I think the biggest difference was the strategy involved in the races. I know last year when I raced at CEPS I spent the majority of the race in lane 2 trying to make a pass but because the track is so tight it is incredibly difficult to pull off. I found that at the new 200m facility everyone had the ability to run their own race and chase a personal best time, instead of simply jockeying for a position in the field and sacrificing a faster time in doing so.
While you’ve kept up with track and field since high school, you haven’t raced cross country with the Reds in any of your post-secondary years. What led you to drop cross country and focus solely on track?
It came down to a mix of wanting to be as competitive as possible and not wanting to hurt myself. I have struggled with minor injuries in my lower body all through high school and I find the extra mileage takes a toll on me. The fact that I found success in my last year of high school athletics when I changed events from the 800m / 1500m to the 400m / 800m made my choice that much easier and just confirmed that I was going to be more successful in the long sprints.
Back in September, it was announced that the 2021 Canada Games would be postponed to 2022 as the result of concerns related to COVID-19. There remains an outstanding question of how this will affect the eligibility of those who would have been at the top of their age category in 2021 (athletes born in 1998, in the case of athletics), but will now presumably be over-aged and ineligible in 2022. As an athlete who will be directly impacted by this decision, how do you believe this dilemma ought to be addressed?
I think any athlete who was going to be eligible for 2021 should have the option to compete. I am sure there are a lot of athletes out there who have kept training from home or in a different capacity to try and keep themselves in competitive shape to plan for a Canada Games reschedule. I think it would be a tough thing to have to be told you are no longer eligible after putting in the years of effort – to have something you worked toward for years be taken away by something out of your control is a tough pill for anyone to swallow.
If deemed eligible to compete in the 2022 Canada Games, do you intend to try out for Team Nova Scotia or Team New Brunswick?
I would compete with Team New Brunswick. I think this would have me competing with some of my teammates and coaches from UNB, and I would be able to optimize my training by working with a team and coaches that already have an understanding of how I race and train.
With no varsity indoor track season, but still indoor meets to compete at, what do the training objectives and goals look like for you and your teammates this season?
I can't speak on behalf of my teammates since I am actually on a co-op term in Alberta for the next year. But myself, I have been corresponding with Jenn to get workouts to complete solo. It is difficult for me as the facilities that I would like to train at are closed due to pandemic safety restrictions. It has resulted in a big change in my training plan and I have had to set goals for fitness instead of my race times. For now I am thinking long-term about how to try and make the most of the time I am away from my teammates and racing, and plan for a return to the outdoor tracks in the spring, and then my normal training facilities once I get back to UNB next fall.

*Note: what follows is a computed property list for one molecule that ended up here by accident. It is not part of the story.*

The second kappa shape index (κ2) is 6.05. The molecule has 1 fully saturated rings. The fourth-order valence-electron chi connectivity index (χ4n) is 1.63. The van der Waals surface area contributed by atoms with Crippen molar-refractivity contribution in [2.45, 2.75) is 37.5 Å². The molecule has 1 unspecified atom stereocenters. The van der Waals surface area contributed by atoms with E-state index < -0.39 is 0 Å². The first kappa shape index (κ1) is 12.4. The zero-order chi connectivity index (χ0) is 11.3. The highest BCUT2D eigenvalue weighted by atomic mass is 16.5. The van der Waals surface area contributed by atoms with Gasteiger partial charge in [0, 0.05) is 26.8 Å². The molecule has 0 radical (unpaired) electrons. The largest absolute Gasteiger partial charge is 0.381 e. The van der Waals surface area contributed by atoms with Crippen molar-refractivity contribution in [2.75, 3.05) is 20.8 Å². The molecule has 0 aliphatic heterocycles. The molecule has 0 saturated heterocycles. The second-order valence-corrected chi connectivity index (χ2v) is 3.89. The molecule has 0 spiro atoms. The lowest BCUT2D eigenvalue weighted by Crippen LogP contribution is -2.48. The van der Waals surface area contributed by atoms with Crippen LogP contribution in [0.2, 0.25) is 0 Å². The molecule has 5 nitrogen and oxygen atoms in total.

Tell us about your co-op in Alberta. As a post-secondary student in a global pandemic, would you rather be at home attending regular classes or elsewhere taking part in a co-op program?
I am very glad that I had the opportunity to go ahead with my co-op. I do feel that I am missing out on some of the experience I would gain from being on a co-op work term, but based on what I experienced in my last semester in online classes, I am much happier to be working. I find it much easier to keep a schedule with a regular job. Doing online classwork made it tough for me to get into a daily routine with the different schedule and assignments.
The two provinces have been hit by COVID-19 very differently: AB is experiencing large-scale outbreaks and recording around one thousand new cases daily, while NB is experiencing small-scale outbreaks in the Moncton and Saint John regions and recording around 10 new cases daily. How has the pandemic affected your co-op program in AB, and how have you been navigating life in the pandemic?
The pandemic has affected my co-op by delaying my start date by a month. Once we got started, I was working remotely from NB. As the summer progressed and things improved, I moved to Alberta to be ready to begin working from the office in September. We have been in the office for the past few weeks, but with the increase in cases here we are reverting to working from home again until January. It is affecting my personal life a bit because I have to question if I want to go out or meet with friends, especially in the city where case counts are highest. I try and take precautions as best I can to limit my risk of exposure by going to the gym and track really late and following the public health advice. It is all sort of surreal just working through the fall months instead of being in school, let alone through a pandemic with all these measures in place. I am holding out hope we can get back to a sense of normalcy so I can go back to in-person classes next fall, but until then I think I am making the most of my time away from UNB.
In terms of athletics, education, and career opportunities, what are some of your thoughts about after you graduate from UNB next spring?
I am hoping I can secure a full-time position with the company I am on my co-op with in Alberta next May. But I haven't committed to anything yet so if I find something exciting in my field, I could jump at that as well. The nice thing about athletics is that you can still compete as an individual no matter what your situation is. I think I will have a hard time getting away from the sport even once I hang up the Reds singlet, and will continue racing as I get older. By now I have spent half of my years running and training to get on the track, so I don't think I will be able to just turn off that urge once I leave UNB.
Aside from running, what are some of your other hobbies?
I have been golfing since I was little, but especially over the last two years I have spent a lot of time at the Kingswood course in Fredericton with Braden Harrison and Jarod Manuel, two of my friends from the Reds track team. I am also getting quite into skiing and hiking while I have the Rockies nearby in Alberta, so I expect if I am not able to race this coming summer I will be hiking the mountains instead.
Hosted by New Brunswick-born track runner, administrator, and coach Brandon Scott LeBlanc, AtlanticU23 is an interview series with upcoming Atlantic Canada track and field athletes under the age of 23.